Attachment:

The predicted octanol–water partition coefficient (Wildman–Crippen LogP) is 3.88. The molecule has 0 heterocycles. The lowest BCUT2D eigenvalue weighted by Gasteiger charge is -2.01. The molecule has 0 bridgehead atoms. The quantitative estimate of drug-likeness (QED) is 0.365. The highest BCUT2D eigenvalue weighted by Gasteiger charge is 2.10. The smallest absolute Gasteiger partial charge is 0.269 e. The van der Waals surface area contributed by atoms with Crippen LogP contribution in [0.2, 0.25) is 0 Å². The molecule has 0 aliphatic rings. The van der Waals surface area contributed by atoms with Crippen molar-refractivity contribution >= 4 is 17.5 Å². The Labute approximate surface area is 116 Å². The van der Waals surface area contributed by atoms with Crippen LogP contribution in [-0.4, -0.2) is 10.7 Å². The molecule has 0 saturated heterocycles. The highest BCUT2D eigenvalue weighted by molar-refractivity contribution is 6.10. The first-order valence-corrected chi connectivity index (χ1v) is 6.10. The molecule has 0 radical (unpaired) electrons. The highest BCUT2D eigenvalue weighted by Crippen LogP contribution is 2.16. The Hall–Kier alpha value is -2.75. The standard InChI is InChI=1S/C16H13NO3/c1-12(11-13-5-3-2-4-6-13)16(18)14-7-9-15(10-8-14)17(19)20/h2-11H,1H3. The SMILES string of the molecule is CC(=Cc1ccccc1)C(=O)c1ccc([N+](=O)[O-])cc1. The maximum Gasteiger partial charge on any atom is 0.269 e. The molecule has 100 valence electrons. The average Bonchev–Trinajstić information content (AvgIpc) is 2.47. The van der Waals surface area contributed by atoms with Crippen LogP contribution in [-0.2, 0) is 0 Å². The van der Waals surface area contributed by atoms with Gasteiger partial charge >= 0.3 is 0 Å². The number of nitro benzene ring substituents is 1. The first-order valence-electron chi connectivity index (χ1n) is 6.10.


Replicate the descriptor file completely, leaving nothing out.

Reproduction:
The predicted octanol–water partition coefficient (Wildman–Crippen LogP) is 3.88. The molecule has 0 heterocycles. The lowest BCUT2D eigenvalue weighted by Gasteiger charge is -2.01. The molecule has 0 bridgehead atoms. The quantitative estimate of drug-likeness (QED) is 0.365. The highest BCUT2D eigenvalue weighted by Gasteiger charge is 2.10. The smallest absolute Gasteiger partial charge is 0.269 e. The van der Waals surface area contributed by atoms with Crippen LogP contribution in [0.2, 0.25) is 0 Å². The molecule has 0 aliphatic rings. The van der Waals surface area contributed by atoms with Crippen molar-refractivity contribution >= 4 is 17.5 Å². The Labute approximate surface area is 116 Å². The van der Waals surface area contributed by atoms with Crippen LogP contribution in [-0.4, -0.2) is 10.7 Å². The molecule has 0 saturated heterocycles. The highest BCUT2D eigenvalue weighted by molar-refractivity contribution is 6.10. The first-order valence-corrected chi connectivity index (χ1v) is 6.10. The molecule has 0 radical (unpaired) electrons. The highest BCUT2D eigenvalue weighted by Crippen LogP contribution is 2.16. The Hall–Kier alpha value is -2.75. The standard InChI is InChI=1S/C16H13NO3/c1-12(11-13-5-3-2-4-6-13)16(18)14-7-9-15(10-8-14)17(19)20/h2-11H,1H3. The SMILES string of the molecule is CC(=Cc1ccccc1)C(=O)c1ccc([N+](=O)[O-])cc1. The maximum Gasteiger partial charge on any atom is 0.269 e. The molecule has 100 valence electrons. The average Bonchev–Trinajstić information content (AvgIpc) is 2.47. The van der Waals surface area contributed by atoms with Crippen LogP contribution in [-0.2, 0) is 0 Å². The van der Waals surface area contributed by atoms with Gasteiger partial charge >= 0.3 is 0 Å². The number of nitro benzene ring substituents is 1. The first-order valence-electron chi connectivity index (χ1n) is 6.10.